The Bush administration signaled over the weekend that it will seek new U.N. sanctions against Iran over its suspect nuclear program.
The U.S. and five other world powers offered Iran a package of incentives if it would freeze uranium enrichment by last Saturday.
Iran ignored the informal deadline, saying it was ready for more negotiations but would not in any event halt uranium enrichment, a process that many fear could eventually give Iran what it needs for a nuclear weapon.
Nowhere is that concern felt more than in Israel, the target of frequent rhetorical broadsides from Iranian leaders who support Israel's most intractable foes, including Hamas and Hezbollah.
Israeli officials estimate that Iran will be able to process weapons-grade uranium by 2010. Deputy Prime Minister Shaul Mofaz, a former army general and defense minister, calls that "unacceptable."
"We want to make sure we're prepared for every option," Mofaz says. "We don't want war, we want peace. But we will not let that second Holocaust take place."
Israel has long joined the U.S. in hinting that a military strike against Iran is an option. A massive Israeli Air Force training exercise over the eastern Mediterranean earlier this summer was, according to analysts, clearly meant to send that message.
Israeli Foreign Minister Tzipi Livni told CNN on Sunday that diplomacy is the preferred — but not the only — pressure tactic.
"Sanctions can be effective as long as the Iranians and the entire world understand that all the options are on the table," Livni said. "This is what we need to do today. We cannot postpone it. We cannot wait for the Iranians to decide whether they are willing to talk with the international community."
Livni and Mofaz are vying to succeed Ehud Olmert as Israel's next prime minister. And both are talking tough on Iran, which plays well with the Israeli electorate. Their comments, nonetheless, underscore a fundamental belief in Jerusalem.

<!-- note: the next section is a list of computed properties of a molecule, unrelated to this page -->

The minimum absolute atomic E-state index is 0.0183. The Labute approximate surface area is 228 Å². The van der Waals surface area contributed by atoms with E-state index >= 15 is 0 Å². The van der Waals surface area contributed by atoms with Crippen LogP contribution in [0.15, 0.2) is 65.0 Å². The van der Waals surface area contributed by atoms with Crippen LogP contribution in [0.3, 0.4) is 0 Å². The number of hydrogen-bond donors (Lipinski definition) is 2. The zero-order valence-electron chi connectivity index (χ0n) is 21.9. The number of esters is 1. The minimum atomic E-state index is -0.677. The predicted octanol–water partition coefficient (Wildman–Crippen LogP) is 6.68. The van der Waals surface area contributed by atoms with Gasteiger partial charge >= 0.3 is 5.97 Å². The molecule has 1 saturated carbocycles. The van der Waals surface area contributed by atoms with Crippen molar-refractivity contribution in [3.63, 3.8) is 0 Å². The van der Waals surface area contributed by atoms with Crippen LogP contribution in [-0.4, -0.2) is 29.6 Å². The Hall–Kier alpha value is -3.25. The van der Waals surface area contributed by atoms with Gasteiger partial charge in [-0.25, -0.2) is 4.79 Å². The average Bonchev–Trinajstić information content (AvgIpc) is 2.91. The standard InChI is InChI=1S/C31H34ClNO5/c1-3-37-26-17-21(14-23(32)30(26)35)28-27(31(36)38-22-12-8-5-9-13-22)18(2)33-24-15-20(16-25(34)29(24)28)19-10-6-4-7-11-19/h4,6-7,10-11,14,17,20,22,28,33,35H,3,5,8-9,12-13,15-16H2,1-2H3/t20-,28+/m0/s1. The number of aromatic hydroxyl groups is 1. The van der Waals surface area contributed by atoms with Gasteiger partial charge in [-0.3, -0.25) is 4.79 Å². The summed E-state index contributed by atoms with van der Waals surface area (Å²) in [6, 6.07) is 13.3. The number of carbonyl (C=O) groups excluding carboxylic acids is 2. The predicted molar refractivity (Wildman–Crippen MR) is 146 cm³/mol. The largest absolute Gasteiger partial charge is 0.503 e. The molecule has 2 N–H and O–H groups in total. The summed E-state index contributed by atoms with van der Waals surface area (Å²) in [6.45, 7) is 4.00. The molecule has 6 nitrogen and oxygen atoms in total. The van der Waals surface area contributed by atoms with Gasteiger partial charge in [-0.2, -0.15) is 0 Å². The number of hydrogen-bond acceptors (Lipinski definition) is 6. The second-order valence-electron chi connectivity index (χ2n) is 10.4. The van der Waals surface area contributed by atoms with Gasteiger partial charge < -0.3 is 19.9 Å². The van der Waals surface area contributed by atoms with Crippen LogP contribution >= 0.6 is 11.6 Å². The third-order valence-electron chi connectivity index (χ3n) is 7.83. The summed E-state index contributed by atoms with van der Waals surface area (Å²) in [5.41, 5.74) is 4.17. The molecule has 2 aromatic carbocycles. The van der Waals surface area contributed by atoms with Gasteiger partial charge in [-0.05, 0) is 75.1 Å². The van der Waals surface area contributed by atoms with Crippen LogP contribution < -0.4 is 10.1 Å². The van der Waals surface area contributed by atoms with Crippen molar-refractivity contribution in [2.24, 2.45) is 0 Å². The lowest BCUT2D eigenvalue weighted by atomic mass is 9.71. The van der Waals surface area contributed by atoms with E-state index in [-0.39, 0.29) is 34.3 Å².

"The general consensus in Israel is that engagement of Iran — the general consensus is that this is the wrong way to go," says Dr. Shmuel Bar, who directs Israel's Institute for Policy and Strategy.
Bar says Iran is renowned for using diplomacy as a stall tactic.
"I don't think that anybody really does believe that there's a diplomatic solution," he says. "The Iranians are well known for attrition and wearing down their opponents with never-ending negotiations that can go on and on. This is their strategy and has been their strategy forever."
Ephraim Halevy, the former head of Israel's foreign intelligence agency, the Mossad, is one of many in Israel who stand opposed to the idea of offering new incentives to Iran in return for a freeze of its uranium-enrichment program.
Halevy, now at Hebrew University, complains that Israel has not been directly involved in the negotiations. He says the package of incentives offered to Iran by the U.S., Russia, China and leading European states poses a threat to Israel.
"The incentives are far reaching," Halevy says. "They entail upgrading the status of Iran in the region and internationally. If they accept the incentives, then Iran will be translated overnight from a country that is more or less isolated into one of the major forces in the region."
Tehran says its nuclear program is for peaceful, power generating purposes, not for weapons. But almost no one in Israel buys that.
Israel is believed to have dozens of nuclear missiles, but has never acknowledged that. Bar says Israel has every right to fear Iran's nuclear ambitions.
"Iran is a country which is openly committed to destroying Israel, is committed to performing another Holocaust," Bar says. "I think that what's happened in Israel the third generation after the Holocaust has sort of gone back to a Holocaust mentality, sense that 'yes this could happen again.' The statements coming from Iran have exacerbated that feeling."
Despite those fears, some here say there's still a chance of a diplomatic solution to the confrontation.
"Israelis are — despite their skepticism and pessimism — I think they are hoping that maybe the Americans will be able to pull the rabbit out of the hat, to put it that way," says Israeli analyst Meir Javedanfar, an Iran expert. "If the United States, through direct engagement, can stop Iran's enrichment program, I think that would get full support from Jerusalem."
But with leadership succession fights now under way in Israel and the U.S., it's not clear whether direct engagement will prevail, or how long Israel is willing to wait.
As Deputy Prime Minister Mofaz put it recently, "it's a race against time and time is winning."